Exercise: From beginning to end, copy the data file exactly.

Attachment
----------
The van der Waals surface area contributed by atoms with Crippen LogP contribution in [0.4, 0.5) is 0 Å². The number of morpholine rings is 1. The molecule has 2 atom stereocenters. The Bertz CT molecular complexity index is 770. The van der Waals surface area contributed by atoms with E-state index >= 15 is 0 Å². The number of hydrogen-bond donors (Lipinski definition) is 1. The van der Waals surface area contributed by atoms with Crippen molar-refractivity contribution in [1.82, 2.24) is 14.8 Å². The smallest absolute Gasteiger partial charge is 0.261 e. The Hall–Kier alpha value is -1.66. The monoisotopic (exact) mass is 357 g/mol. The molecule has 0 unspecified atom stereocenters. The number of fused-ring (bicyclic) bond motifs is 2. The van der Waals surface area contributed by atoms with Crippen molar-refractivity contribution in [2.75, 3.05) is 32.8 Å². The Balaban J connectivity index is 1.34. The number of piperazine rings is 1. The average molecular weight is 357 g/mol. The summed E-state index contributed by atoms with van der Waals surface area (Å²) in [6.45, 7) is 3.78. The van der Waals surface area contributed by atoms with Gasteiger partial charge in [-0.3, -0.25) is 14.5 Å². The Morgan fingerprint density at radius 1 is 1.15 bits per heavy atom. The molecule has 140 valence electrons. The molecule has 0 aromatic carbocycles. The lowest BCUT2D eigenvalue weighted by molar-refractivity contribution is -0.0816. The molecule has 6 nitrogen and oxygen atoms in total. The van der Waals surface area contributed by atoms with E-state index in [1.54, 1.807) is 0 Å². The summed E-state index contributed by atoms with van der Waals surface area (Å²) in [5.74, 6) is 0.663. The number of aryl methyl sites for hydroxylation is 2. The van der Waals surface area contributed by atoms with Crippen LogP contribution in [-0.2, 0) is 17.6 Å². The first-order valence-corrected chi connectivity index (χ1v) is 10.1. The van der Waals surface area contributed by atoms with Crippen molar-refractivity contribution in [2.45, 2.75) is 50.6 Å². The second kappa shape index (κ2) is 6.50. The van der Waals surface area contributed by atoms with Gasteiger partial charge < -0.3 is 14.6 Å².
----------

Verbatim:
The van der Waals surface area contributed by atoms with Crippen LogP contribution in [0.4, 0.5) is 0 Å². The number of morpholine rings is 1. The molecule has 2 atom stereocenters. The Bertz CT molecular complexity index is 770. The van der Waals surface area contributed by atoms with E-state index >= 15 is 0 Å². The number of hydrogen-bond donors (Lipinski definition) is 1. The van der Waals surface area contributed by atoms with Crippen molar-refractivity contribution in [1.82, 2.24) is 14.8 Å². The smallest absolute Gasteiger partial charge is 0.261 e. The Hall–Kier alpha value is -1.66. The monoisotopic (exact) mass is 357 g/mol. The molecule has 0 unspecified atom stereocenters. The number of fused-ring (bicyclic) bond motifs is 2. The van der Waals surface area contributed by atoms with Crippen molar-refractivity contribution in [2.75, 3.05) is 32.8 Å². The Balaban J connectivity index is 1.34. The number of piperazine rings is 1. The average molecular weight is 357 g/mol. The summed E-state index contributed by atoms with van der Waals surface area (Å²) in [6.45, 7) is 3.78. The van der Waals surface area contributed by atoms with Gasteiger partial charge in [-0.3, -0.25) is 14.5 Å². The Morgan fingerprint density at radius 1 is 1.15 bits per heavy atom. The molecule has 140 valence electrons. The molecule has 0 aromatic carbocycles. The lowest BCUT2D eigenvalue weighted by molar-refractivity contribution is -0.0816. The molecule has 6 nitrogen and oxygen atoms in total. The van der Waals surface area contributed by atoms with E-state index in [1.54, 1.807) is 0 Å². The summed E-state index contributed by atoms with van der Waals surface area (Å²) in [5.74, 6) is 0.663. The number of aryl methyl sites for hydroxylation is 2. The van der Waals surface area contributed by atoms with Crippen LogP contribution in [-0.2, 0) is 17.6 Å². The first-order valence-corrected chi connectivity index (χ1v) is 10.1. The van der Waals surface area contributed by atoms with Crippen molar-refractivity contribution in [2.45, 2.75) is 50.6 Å². The second kappa shape index (κ2) is 6.50. The van der Waals surface area contributed by atoms with Gasteiger partial charge < -0.3 is 14.6 Å².